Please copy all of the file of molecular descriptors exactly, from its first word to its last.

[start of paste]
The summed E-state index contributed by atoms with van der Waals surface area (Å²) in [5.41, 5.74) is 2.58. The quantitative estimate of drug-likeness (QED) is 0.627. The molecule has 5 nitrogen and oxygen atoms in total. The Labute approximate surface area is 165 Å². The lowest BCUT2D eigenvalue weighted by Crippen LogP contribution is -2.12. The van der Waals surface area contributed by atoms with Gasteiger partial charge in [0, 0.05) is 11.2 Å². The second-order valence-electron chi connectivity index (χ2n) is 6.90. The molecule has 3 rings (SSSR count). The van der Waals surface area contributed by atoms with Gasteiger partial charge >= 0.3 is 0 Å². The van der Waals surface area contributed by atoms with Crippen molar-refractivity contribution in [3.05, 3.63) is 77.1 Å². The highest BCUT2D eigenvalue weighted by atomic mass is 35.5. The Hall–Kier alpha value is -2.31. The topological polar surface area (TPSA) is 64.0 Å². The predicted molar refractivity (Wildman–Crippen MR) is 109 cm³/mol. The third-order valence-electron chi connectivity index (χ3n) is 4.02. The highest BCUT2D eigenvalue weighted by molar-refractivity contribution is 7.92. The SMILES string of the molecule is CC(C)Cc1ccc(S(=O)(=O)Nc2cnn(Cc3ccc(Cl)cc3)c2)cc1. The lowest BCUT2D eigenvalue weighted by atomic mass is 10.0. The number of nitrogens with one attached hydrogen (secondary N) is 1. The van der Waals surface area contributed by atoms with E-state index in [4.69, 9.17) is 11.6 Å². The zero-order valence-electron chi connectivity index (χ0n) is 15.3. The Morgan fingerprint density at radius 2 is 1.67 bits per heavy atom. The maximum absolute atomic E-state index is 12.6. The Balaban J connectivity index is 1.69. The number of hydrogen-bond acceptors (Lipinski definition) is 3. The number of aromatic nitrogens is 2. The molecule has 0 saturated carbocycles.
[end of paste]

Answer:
The summed E-state index contributed by atoms with van der Waals surface area (Å²) in [5.41, 5.74) is 2.58. The quantitative estimate of drug-likeness (QED) is 0.627. The molecule has 5 nitrogen and oxygen atoms in total. The Labute approximate surface area is 165 Å². The lowest BCUT2D eigenvalue weighted by Crippen LogP contribution is -2.12. The van der Waals surface area contributed by atoms with Gasteiger partial charge in [0, 0.05) is 11.2 Å². The second-order valence-electron chi connectivity index (χ2n) is 6.90. The molecule has 3 rings (SSSR count). The van der Waals surface area contributed by atoms with Gasteiger partial charge >= 0.3 is 0 Å². The van der Waals surface area contributed by atoms with Crippen molar-refractivity contribution in [3.05, 3.63) is 77.1 Å². The highest BCUT2D eigenvalue weighted by atomic mass is 35.5. The Hall–Kier alpha value is -2.31. The topological polar surface area (TPSA) is 64.0 Å². The predicted molar refractivity (Wildman–Crippen MR) is 109 cm³/mol. The third-order valence-electron chi connectivity index (χ3n) is 4.02. The highest BCUT2D eigenvalue weighted by molar-refractivity contribution is 7.92. The SMILES string of the molecule is CC(C)Cc1ccc(S(=O)(=O)Nc2cnn(Cc3ccc(Cl)cc3)c2)cc1. The lowest BCUT2D eigenvalue weighted by atomic mass is 10.0. The number of nitrogens with one attached hydrogen (secondary N) is 1. The van der Waals surface area contributed by atoms with E-state index in [4.69, 9.17) is 11.6 Å². The zero-order valence-electron chi connectivity index (χ0n) is 15.3. The Morgan fingerprint density at radius 2 is 1.67 bits per heavy atom. The maximum absolute atomic E-state index is 12.6. The Balaban J connectivity index is 1.69. The number of hydrogen-bond acceptors (Lipinski definition) is 3. The number of aromatic nitrogens is 2. The molecule has 0 saturated carbocycles.